Bill Description: House Bill 466 would set up a fund to make it possible for the state to give $5 million to confined animal feeding operations in the name of encouraging them to implement environmental improvement programs.
Does it create, expand, or enlarge any agency, board, program, function, or activity of government? Conversely, does it eliminate or curtail the size or scope of government?
House Bill 466 creates Section 39-3628B, Idaho Code, to establish the "confined animal feeding operations (CAFO) improvement fund." The fund is intended to facilitate spending $5 million from the general fund "to support implementation of environmental improvement programs on confined animal feeding operations."
Does it increase government spending (for objectionable purposes) or debt? Conversely, does it decrease government spending or debt?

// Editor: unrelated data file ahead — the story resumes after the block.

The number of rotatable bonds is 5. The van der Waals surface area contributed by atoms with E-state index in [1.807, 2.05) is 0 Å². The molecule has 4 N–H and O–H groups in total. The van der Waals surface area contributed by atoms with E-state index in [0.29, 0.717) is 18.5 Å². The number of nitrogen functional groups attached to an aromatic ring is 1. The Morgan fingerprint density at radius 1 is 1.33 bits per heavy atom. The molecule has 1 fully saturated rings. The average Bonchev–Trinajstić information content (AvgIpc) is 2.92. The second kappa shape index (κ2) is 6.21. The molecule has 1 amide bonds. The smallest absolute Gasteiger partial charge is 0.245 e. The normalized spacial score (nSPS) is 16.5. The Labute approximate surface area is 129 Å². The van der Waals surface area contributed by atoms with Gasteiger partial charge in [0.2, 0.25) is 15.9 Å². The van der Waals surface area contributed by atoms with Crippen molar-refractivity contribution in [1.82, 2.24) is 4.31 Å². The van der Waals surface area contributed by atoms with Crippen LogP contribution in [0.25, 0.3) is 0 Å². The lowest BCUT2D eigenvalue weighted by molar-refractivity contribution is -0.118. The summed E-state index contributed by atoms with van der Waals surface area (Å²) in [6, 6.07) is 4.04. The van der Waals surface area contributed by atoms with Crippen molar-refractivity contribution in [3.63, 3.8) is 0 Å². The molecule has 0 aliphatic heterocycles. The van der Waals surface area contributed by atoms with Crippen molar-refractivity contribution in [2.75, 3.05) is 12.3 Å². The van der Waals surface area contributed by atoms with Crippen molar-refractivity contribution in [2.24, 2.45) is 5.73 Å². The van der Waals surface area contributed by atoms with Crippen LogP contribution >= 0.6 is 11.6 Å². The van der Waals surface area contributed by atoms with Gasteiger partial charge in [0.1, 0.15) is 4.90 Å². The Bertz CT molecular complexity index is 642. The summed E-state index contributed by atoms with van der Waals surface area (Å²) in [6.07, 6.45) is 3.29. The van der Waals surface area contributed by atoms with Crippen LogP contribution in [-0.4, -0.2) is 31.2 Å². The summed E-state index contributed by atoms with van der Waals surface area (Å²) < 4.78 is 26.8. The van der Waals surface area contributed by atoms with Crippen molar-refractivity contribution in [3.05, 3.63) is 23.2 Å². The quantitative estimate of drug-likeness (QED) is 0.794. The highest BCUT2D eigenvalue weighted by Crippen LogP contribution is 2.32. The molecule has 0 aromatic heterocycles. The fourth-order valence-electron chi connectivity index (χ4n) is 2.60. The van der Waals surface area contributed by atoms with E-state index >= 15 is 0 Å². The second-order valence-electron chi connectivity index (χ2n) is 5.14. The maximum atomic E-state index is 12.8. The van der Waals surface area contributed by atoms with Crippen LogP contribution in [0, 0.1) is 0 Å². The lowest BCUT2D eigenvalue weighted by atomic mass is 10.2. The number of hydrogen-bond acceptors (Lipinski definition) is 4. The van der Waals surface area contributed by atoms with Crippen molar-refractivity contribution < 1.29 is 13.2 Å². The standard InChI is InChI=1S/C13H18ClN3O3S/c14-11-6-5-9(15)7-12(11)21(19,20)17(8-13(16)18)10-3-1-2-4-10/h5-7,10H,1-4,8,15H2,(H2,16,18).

House Bill 466's fiscal note explains the purpose of creating this fund: "A one-time appropriation of $5 million from the General Fund is expected as part of the DEQ appropriation."
The state should not be spending taxpayer dollars to subsidize confined animal feeding operations or encourage them to implement environmental improvement programs.
Does it increase government redistribution of wealth? Examples include the use of tax policy or other incentives to reward specific interest groups, businesses, politicians, or government employees with special favors or perks; transfer payments; and hiring additional government employees.
House Bill 466 creates a fund to distribute (taxpayer-funded) grants exclusively to "owners and operators of a dairy farm, "owners and operators of a beef cattle animal feeding operation," and "owners and operators of a concentrated animal feeding operation." This is redistribution of wealth to specific types of businesses.
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